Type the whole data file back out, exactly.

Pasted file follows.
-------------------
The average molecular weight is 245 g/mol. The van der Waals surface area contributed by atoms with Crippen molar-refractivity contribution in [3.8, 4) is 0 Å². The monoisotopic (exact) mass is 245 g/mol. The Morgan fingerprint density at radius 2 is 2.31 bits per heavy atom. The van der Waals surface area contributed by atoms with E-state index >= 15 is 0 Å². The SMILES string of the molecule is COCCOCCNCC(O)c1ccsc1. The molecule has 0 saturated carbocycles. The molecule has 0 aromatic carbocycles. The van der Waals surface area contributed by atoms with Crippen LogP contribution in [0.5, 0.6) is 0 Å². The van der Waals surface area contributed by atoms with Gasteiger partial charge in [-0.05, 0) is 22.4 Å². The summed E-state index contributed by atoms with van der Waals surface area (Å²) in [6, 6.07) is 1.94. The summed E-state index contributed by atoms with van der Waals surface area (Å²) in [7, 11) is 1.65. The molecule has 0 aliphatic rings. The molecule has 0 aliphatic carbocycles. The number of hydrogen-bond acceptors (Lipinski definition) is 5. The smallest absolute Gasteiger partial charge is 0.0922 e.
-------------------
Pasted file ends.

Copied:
The average molecular weight is 245 g/mol. The van der Waals surface area contributed by atoms with Crippen molar-refractivity contribution in [3.8, 4) is 0 Å². The monoisotopic (exact) mass is 245 g/mol. The Morgan fingerprint density at radius 2 is 2.31 bits per heavy atom. The van der Waals surface area contributed by atoms with E-state index >= 15 is 0 Å². The SMILES string of the molecule is COCCOCCNCC(O)c1ccsc1. The molecule has 0 saturated carbocycles. The molecule has 0 aromatic carbocycles. The van der Waals surface area contributed by atoms with Crippen LogP contribution in [0.5, 0.6) is 0 Å². The van der Waals surface area contributed by atoms with Gasteiger partial charge in [-0.05, 0) is 22.4 Å². The summed E-state index contributed by atoms with van der Waals surface area (Å²) in [6, 6.07) is 1.94. The summed E-state index contributed by atoms with van der Waals surface area (Å²) in [7, 11) is 1.65. The molecule has 0 aliphatic rings. The molecule has 0 aliphatic carbocycles. The number of hydrogen-bond acceptors (Lipinski definition) is 5. The smallest absolute Gasteiger partial charge is 0.0922 e.